Asian shares extend losses as US banking worries persist
TOKYO (AP) — Asian shares have fallen in early trading as investors around the world watch to see what's next following the second- and third-largest bank failures in U.S. history. Benchmarks declined across the region and oil prices also fell. U.S. futures turned higher. In Asia, direct exposure to the risks from the U.S. failures appeared slim, at least so far. Still share prices for Japanese banks were sharply lower. MUFG fell 6.3%, Mizuho sank 5.8% and Sumitomo Mitsui Financial Group's shares dropped 6.2%. On Wall Street, bank issues fell but some stocks rose on hopes the Federal Reserve will take it easier on raising interest rates.
Biden's test: Can he show competence to avert banking chaos?
WASHINGTON (AP) — President Joe Biden is confronting a significant challenge as his administration grapples with the fallout from the second- and third-largest bank failures in history. He's doing so amid significant stakes for both the U.S. economy and his political future. Privately, Biden has been adamant that the government’s intervention would not be like that of 2008, when Congress authorized billions in taxpayer cash to rescue banks deemed too big to fail, a senior White House official says. But officials knew they had to act, given the economic risks and the potential impact on bank customers who did nothing wrong.
Russia: 60-day extension of wartime grain deal acceptable
GENEVA (AP) — A Russian delegation at talks with senior U.N. officials says Moscow is ready to accept an extension to a grain export deal that has helped bring down global food prices amid the war with Ukraine. But it said it would accept only a 60-day extension as the Kremlin holds out for changes to how the arrangement is working. The United Nations and Turkey brokered a deal between the two warring countries in July that allows Ukraine to ship food and fertilizer from three Black Sea ports. The 120-day agreement, which helped take some of the sting out of rising global food prices, was renewed last November. That extension expires on Saturday. The U.N. said it “notes” Russia's announcement.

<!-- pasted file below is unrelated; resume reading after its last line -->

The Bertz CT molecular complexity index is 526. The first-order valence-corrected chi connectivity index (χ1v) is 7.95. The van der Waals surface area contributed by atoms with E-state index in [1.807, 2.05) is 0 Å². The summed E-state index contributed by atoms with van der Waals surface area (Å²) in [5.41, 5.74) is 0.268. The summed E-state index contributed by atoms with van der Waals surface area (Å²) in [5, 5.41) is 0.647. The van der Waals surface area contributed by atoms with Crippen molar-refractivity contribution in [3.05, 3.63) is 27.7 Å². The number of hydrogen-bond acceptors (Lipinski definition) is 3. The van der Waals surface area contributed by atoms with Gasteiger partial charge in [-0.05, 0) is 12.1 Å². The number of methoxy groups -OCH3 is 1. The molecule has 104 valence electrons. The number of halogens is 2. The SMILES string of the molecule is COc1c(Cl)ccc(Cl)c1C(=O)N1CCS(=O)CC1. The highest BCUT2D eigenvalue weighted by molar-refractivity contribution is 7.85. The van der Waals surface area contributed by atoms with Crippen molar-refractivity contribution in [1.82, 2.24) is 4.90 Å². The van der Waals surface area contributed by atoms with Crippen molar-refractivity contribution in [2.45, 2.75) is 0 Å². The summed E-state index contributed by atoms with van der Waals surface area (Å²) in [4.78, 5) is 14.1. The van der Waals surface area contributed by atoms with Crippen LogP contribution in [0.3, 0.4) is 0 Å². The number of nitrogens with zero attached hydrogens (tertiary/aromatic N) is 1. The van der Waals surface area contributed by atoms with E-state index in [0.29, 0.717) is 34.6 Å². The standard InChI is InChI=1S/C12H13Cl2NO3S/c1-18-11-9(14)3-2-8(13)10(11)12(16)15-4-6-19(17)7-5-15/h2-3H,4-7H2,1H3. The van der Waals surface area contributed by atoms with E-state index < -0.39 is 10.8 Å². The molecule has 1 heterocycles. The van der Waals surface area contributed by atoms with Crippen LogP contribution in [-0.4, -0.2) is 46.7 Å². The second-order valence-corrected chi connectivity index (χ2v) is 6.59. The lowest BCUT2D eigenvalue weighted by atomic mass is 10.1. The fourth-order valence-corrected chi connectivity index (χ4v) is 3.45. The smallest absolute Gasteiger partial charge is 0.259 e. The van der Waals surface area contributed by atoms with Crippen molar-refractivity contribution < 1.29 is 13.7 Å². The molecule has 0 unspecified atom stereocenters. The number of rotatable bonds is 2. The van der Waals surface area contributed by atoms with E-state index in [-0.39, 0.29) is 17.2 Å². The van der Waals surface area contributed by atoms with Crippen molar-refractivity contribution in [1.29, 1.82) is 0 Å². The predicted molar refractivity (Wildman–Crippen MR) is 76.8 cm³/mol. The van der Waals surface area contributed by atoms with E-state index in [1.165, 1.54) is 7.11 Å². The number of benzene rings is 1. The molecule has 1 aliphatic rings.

Biden OKs Alaska oil project, draws ire of environmentalists
WASHINGTON (AP) — The Biden administration is approving a major oil-drilling project on Alaska’s petroleum-rich North Slope. The decision, announced Monday, is one of President Joe Biden’s most significant climate moves, and it brought quick condemnation from environmentalists who said it flies in the face of the Democratic president’s pledges. Climate activists say allowing oil company ConocoPhillips to move forward with the Willow drilling plan breaks Biden’s campaign promise to stop new oil drilling on public lands. ConocoPhillips says the project could produce up to 180,000 barrels of oil a day, a major advance for the nation.
Alaska's Willow oil project is controversial. Here's why.
JUNEAU, Alaska (AP) — Supporters say a major oil project President Joe Biden is OK'ing on Alaska’s petroleum-rich North Slope represents an economic lifeline for Indigenous communities while environmentalists say it runs counter to his climate goals. The decision on whether to approve ConocoPhillips Alaska’s Willow project in a federal oil reserve roughly the size of Indiana was revealed Monday. Houston-based ConocoPhillips says the project could produce up to 180,000 barrels of oil a day, about 1.5% of total U.S. oil production. There's widespread political support in Alaska for the project. Biden’s decision pits Alaska lawmakers against environmental groups and many Democrats in Congress.